The Criminal Defense Clinic focuses on state and municipal criminal law and its impacts on people charged with crimes. The course engages in practice and analyses of criminal law that center discussion of intensively regulated low-income communities, racial justice, local power hierarchies and the role of misdemeanor legal regulation.
Instructor: Amber Baylor, Clinical Professor of Law
Experiential Credits: 7 credits (3 for the seminar; 4 for fieldwork)
The clinic seminar focuses on theoretical approaches to defense and community lawyering, developing defense advocacy tools, and gaining context for systemic issues in local criminal law. Students will think expansively and critically about the role of defense attorneys and organizations in seminar, through simulations, rounds, and conversations with experts. The course asks students to consider how public defense lawyers work towards a transformative vision of more humane cities.
Students in the clinic can expect to:
- Develop client-centered, trauma-sensitive lawyering practices;
- Analyze misdemeanor criminal regulation and systemic injustices;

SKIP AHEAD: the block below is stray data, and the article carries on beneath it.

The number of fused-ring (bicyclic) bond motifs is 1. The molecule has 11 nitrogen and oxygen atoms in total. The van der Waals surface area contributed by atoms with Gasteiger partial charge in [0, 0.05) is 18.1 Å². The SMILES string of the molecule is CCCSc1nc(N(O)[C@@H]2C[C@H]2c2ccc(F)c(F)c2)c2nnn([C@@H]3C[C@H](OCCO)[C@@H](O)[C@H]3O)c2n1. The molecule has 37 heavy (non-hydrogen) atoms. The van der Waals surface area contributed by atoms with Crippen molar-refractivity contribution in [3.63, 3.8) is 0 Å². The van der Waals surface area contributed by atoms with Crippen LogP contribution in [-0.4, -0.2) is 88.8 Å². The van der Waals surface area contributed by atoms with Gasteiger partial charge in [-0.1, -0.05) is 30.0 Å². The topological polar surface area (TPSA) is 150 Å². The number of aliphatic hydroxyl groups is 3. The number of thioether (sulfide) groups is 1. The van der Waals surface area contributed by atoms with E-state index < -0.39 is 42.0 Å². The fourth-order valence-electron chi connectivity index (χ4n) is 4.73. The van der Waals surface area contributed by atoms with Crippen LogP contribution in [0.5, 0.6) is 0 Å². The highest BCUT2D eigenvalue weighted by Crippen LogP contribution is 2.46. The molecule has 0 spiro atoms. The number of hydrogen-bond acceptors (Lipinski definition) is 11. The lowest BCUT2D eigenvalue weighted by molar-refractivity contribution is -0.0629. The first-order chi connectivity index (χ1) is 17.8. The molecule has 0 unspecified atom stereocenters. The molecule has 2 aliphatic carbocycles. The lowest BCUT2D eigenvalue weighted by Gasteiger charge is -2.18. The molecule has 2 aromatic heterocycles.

- Build trial advocacy tools, including written and oral advocacy;
- Engage in in-depth fact investigation, including visits to scenes and interviews of witnesses;
- Reflect on recent criminal law reforms and their impacts;
- Explore and engage in community lawyering practices, both with individual clients and organizational partners;
- Think expansively about defense advocacy and the role of defenders;
- Learn to build client narratives and hone negotiation skills;
- Collaborate with interdisciplinary experts.
Students in the clinic represent individuals facing misdemeanor charges in New York City courts. They work with clients, client’s families, community organizations, and experts in various disciplines to provide holistic defense. At times, students will advocate on related matters, such as conditions of incarceration and consequences of criminal records.
The students engage in a class-wide advocacy project supporting Harlem-based organizations working towards minimizing reliance on misdemeanor regulation and surveillance, developing safety alternatives, or addressing the impacts of criminalization. The project work allows students to gain a diverse set of lawyering tools, collaborate with non-lawyer experts, and consider the nuanced role of attorneys in supporting transformative grassroots advocacy.
Students meet weekly with the professor to reflect upon and discuss their substantive work, lawyering styles, and professional goals.
The course is open to 8 students. Both J.D. and L.L.M. students are eligible. Preference will be given to students that have taken, or are currently enrolled in, Criminal Investigations and Evidence. Please email Amber Baylor ([email protected]) to discuss the clinic in more detail.